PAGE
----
Turkey’s improper conditions for transit of Azeri gas from Shah-Deniz field vie its territory and the lack of unique stance and the commitment by EU on the proposed Nabucco project encouraged Russia to feel confident in its strives to gain control over Azeri gas export. The recent Memorandum of Understanding signed by Gazprom and SOCAR is basically seen as Azerbaijan is seeing no better alternative than going to negotiation with Russia.
On March 27, 2009, Rovnag Abdullayev, president of SOCAR (Azerbaijani State Oil Company) and Alexei Miller, chief of Gazprom came together to discuss the terms of deliveries of Azeri gas. The Memorandum of Understanding, signed by the two says the first delivery was projected for January 2010 on DAF conditions (Delivered on Frontier). According to the Memo, Gazprom and SOCAR will perform technical inspection of gas pipeline system at the Baku – Nova-Filya sections, through which Azerbaijani gas will be supplied to Russia. There was no reference to the volume of gas to be delivered. What was known was the intended supply of gas to Russia’s Dagestan, in southern border.
Russian newspapers presented the March 27 Memorandum as a victory of Gazprom as a result of recent Russian-Western confrontation over the oil-rich Caspian region. Citing Tatyana Mitrova, Director of the Centre for the Study of the Global Energy Markets at the Russian Academy of Sciences, Interfax reported that Gazprom’s grip of Azeri gas would reduce the probability of sufficient gas for Nabucco.
Azerbaijan is growingly disposed to have unfailing transport route for exporting its gas. Baku always seemed to have preferred EU-supported Nabucco. In president’s level, Azerbaijani authorities have publically endorsed the Nabucco. The Active participation of Azeri President Aliyev in Budapest summit of Nabucco and the recent visits of high level officials from European countries were seen as Azerbaijan has made Nabucco a priority. However, following ambivalent philosophy of European Union and Turkish obstruction, Azerbaijan is going to find much profitable alternative routes.
The gas to be transported through Nabucco pipeline in the EU-planned Southern Corridor for gas export to Europe is being blocked by Turkey through unilateral demands that are not acceptable both the EU and Azerbaijan. During his Brussels and Moscow visits early this year AKP leaders went further outlining their government’s position as trying to press the EU on this project, in order to speed up Turkey’s accession negations with EU (Eurasia Daily Monitor, March 16). In the meantime, Turkish government was asking Baku to pay the prices for Ankara’s idealistic dreams. Ankara insists on having a right to purchase 15 percent of the Azerbaijani gas but paying less than European netback prices for that lift-off portion. Through its inappropriate conditions, Ankara is holding back the export of natural gas from Azerbaijan to European consumers. Moreover, Turkey’s postponing maneuvers hamper Azerbaijan’s direct access to European market through Nabucco project.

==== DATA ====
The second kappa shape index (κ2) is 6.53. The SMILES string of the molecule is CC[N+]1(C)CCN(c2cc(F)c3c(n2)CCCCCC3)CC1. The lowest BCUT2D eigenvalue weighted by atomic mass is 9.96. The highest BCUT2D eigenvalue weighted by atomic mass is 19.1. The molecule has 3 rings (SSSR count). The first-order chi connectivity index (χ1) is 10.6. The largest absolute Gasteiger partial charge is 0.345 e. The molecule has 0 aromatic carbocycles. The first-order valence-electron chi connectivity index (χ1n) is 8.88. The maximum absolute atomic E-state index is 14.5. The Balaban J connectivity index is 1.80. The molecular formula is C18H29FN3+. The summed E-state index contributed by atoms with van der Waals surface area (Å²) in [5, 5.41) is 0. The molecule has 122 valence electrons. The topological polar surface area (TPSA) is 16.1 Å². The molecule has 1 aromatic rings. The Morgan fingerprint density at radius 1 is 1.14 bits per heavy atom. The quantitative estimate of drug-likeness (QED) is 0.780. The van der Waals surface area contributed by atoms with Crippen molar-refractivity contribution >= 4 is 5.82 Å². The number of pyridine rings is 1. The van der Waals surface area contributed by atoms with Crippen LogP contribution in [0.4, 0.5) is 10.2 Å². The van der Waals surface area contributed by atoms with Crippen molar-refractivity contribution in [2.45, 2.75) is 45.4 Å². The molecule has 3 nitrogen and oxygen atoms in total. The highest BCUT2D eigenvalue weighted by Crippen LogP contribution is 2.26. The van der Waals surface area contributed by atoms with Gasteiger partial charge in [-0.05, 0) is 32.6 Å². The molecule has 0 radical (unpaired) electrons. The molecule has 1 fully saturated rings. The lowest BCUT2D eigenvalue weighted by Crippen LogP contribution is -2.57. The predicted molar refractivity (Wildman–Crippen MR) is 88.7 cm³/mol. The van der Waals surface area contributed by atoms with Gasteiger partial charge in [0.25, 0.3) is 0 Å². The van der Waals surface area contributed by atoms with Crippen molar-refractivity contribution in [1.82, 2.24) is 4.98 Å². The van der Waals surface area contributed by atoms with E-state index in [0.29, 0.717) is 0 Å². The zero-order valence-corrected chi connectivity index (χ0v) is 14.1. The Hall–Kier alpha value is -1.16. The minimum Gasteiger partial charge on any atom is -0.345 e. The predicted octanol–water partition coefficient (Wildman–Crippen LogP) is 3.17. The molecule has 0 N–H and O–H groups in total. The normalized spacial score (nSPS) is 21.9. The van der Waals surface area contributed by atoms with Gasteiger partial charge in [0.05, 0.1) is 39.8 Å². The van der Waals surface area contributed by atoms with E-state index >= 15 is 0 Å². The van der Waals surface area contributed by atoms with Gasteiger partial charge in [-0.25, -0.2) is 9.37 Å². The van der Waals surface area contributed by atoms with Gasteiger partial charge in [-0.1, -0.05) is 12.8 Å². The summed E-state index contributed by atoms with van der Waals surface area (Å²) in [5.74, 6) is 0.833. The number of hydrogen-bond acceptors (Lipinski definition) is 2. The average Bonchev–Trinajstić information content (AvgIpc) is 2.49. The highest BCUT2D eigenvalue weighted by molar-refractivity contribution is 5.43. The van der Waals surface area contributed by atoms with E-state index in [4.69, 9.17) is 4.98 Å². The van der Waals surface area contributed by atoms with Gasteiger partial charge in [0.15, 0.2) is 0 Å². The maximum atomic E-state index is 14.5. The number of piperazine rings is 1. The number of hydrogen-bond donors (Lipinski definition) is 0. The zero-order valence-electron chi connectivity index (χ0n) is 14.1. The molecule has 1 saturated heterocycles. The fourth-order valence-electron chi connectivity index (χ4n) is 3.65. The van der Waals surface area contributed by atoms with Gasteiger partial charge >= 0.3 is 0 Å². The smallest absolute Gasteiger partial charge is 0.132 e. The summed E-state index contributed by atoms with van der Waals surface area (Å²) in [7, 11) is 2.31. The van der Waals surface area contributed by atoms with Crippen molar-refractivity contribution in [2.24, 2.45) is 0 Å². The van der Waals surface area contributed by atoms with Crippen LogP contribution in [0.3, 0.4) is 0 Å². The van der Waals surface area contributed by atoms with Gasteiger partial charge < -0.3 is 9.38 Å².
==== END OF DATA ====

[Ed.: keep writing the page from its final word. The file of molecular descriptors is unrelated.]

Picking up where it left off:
Along with Turkey, EU has not displayed unique stance with regard to the proposed pipeline. While this ambivalence of EU became manifest in the Budapest summit, where EC, after difficult political bargaining, had managed to allocate €250 million as a start-up credit to help launch the project (although project’s estimated cost is €8 billion), the recent statement by German chancellor Angela Merkel deepened those beliefs about EU’s cautiousness. Merkel has taken a stance against proposals to use EU funds to finance Nabucco pipeline project, during the EU’s informal summit of heads of state and governments on March 1 in Brussels (Eurasia Daily Monitor, March 9). German Chancellor argued there has been no need for EU to finance Nabucco: “Nabucco’s problem is where gas would come from – not an insufficiency of investment funds.” Although the arguments of Merkel are rather disputable and seem inaccurate, the views on Nabucco among EU countries are pretty fragmented.
It is true that Baku understands Nabucco’s importance in increasing Azerbaijan’s role as a gas supplier playing a momentous role in Europe’s energy security. However, seeing the project is not moving forward due to above mentioned hindrances, Azeri government, who takes the position that gas export is a business project, is going to seek other alternatives. In this respect, Gasprom’s offer to buy Shah-Deniz at netback prices is seen much lucrative and commercial for Baku. As Baku-based political expert Rasim Musabeyov maintained, Azerbaijan is interested in the economic aspects of the project: “The more gas markets are available the more Azerbaijan benefits.” Besides, other sub-factors are forcing Azerbaijan to feel enthusiastic in his deal with Gazprom. Azerbaijan bought gas from Gazprom until 2007. Following Gazprom’s raising the gas prices and BP-led fields’ beginning production that year Azerbaijan became a gas exporter and refused importing gas from Russia. According Ilham Shaban, Director of Oil Researches Centre, the pipeline, through which Azerbaijan exported gas from Russia until 2007, is still useless and Azerbaijan loses much from that. Selling gas to Gazprom Azerbaijan would ensure to reuse that pipeline. Another reason why Shaban makes optimistic statement on SOCAR-Gazprom agreement is his belief in chances of Azerbaijan to expand geography of gas export in a short run.